Opinion: Tune out schoolyard shouts, focus on Squaw Valley project impacts
July 14, 2015
Thanks to the editorial staff of the Sierra Sun for last week reminding readers that the deadline for comments on the Squaw Valley Village Draft Environmental Impact Report is fast approaching.
Meaningful public involvement is one of the best ways to ensure a good outcome for Squaw and Tahoe.
Big decisions deserve reasoned debate. Unfortunately, much of the discussion of Squaw Valley gets dragged down into schoolyard-style shouts of "Liar! Liar! Pants on fire!"
This is an all too familiar strategy: if you can't win a debate on the real issues, attack. Attack people who disagree with you; disparage their integrity; and distract attention from the real issues.
In Tahoe, relentless personal attacks threaten to discourage the kind of public participation the region needs and to shift the public debate away from what really matters: Are development proposals by Squaw Valley Ski Holdings and KSL Capital Partners the right blueprint for the future of Squaw?
It is disheartening to read a rehash of misguided personal attacks in the Sun's editorial, "Clock is ticking for Squaw Valley expansion input," stemming from Andy Wirth's July 9 opinion column in the Auburn Journal.
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It would be one thing if KSL's attacks on Sierra Watch (and on me) were true and helped to set the record straight. They're not. They are a strategic attempt to disparage and distract.
KSL attacks Sierra Watch for pointing that their project would be so big, "it would take 25 years of day and night construction to build."
But we don't make this stuff up; it's spelled out in Placer County's environmental review of the proposed project, which clearly states, "The Specific Plan would be developed over an estimated 25-year buildout period," and "Project construction would require night time construction work that would exceed applicable Placer County noise standards."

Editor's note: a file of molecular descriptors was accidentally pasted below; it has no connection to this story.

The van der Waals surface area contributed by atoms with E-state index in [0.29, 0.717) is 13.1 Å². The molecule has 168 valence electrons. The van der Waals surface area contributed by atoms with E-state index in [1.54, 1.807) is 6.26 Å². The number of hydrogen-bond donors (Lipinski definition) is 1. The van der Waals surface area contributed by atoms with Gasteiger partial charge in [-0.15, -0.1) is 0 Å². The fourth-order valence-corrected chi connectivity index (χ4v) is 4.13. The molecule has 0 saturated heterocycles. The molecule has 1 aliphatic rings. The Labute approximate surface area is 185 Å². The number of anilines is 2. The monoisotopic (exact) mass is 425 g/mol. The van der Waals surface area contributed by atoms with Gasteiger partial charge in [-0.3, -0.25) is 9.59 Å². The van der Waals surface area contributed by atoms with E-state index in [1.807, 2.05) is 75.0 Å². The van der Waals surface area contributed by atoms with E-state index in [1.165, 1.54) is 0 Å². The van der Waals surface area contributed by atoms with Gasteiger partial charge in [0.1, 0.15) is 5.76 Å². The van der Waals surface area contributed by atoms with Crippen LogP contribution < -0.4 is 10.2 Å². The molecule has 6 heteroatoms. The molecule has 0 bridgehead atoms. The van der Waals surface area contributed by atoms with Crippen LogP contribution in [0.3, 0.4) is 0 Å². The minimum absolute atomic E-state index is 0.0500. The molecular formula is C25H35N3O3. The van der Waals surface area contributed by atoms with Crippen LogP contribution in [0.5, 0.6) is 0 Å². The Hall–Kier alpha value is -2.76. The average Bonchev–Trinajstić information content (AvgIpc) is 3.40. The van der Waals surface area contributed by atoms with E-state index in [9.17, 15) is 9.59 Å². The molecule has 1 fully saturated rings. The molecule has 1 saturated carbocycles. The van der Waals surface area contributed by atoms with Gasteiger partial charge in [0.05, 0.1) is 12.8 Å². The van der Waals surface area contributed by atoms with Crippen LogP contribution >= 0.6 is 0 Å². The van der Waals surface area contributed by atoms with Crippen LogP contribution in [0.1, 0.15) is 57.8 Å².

The real question is: Should Placer County approve a project of such a massive scale that it might take 25 years to construct?
KSL attacks Sierra Watch for pointing out that many of their buildings would be 10 stories tall. We're challenged to convey the size and scope of their proposals. Most people, when they hear "108 feet tall" don't have a clear sense of just how big that is. So we adopt what is a standard, if inexact, unit of measurement for the height of a building: the "story."
Wikipedia puts "one story" at "around 10 feet". So when KSL is proposing a series of buildings 100 feet in height, they are indeed proposing a series of 10-story tall buildings.
Madison Square Garden, for example, has only one floor (there's nothing in between the basketball court and the ceiling). But it is still a 15-story tall building.
The more important point is that no matter how you measure them — in feet (100) or in stories (10) — the proposed buildings are too tall for Squaw Valley.
And we're accused of being misleading by referring to KSL's proposed "Mountain Adventure Center" as an "indoor amusement park."
But their application asks for permission for a massive building that would draw 300,000 visitors to its indoor water slides; action rivers; arcades; wake boarding; 30 bowling lanes; simulated sky diving; miniature golf; water skiing; trampoline; wave rider; and more. That's a lot of amusement — indoors.
The real question is whether an indoor amusement park — or whatever it's called — makes sense amid the great outdoors of the Tahoe Sierra.
Hopefully you can tune out the schoolyard shouts and misguided mudslinging to let Placer County know how you feel about what really matters to Squaw, to Tahoe, to you — and write a letter.
Because 10, 20, 120 years from now, no one's going to care what he said or she said or I said. But they will care about the land-use decisions we make and live with the legacy we leave behind.
Comments should be mailed to Placer County Community Development Resource Agency, Environmental Coordination Services, 3091 County Center Drive, Suite 190, Auburn, CA 95603, Attention: Maywan Krach; faxed to 530-745-3080; or emailed to firstname.lastname@example.org.
Tom Mooers is executive director of Sierra Watch. Visit sierrawatch.org to learn more.
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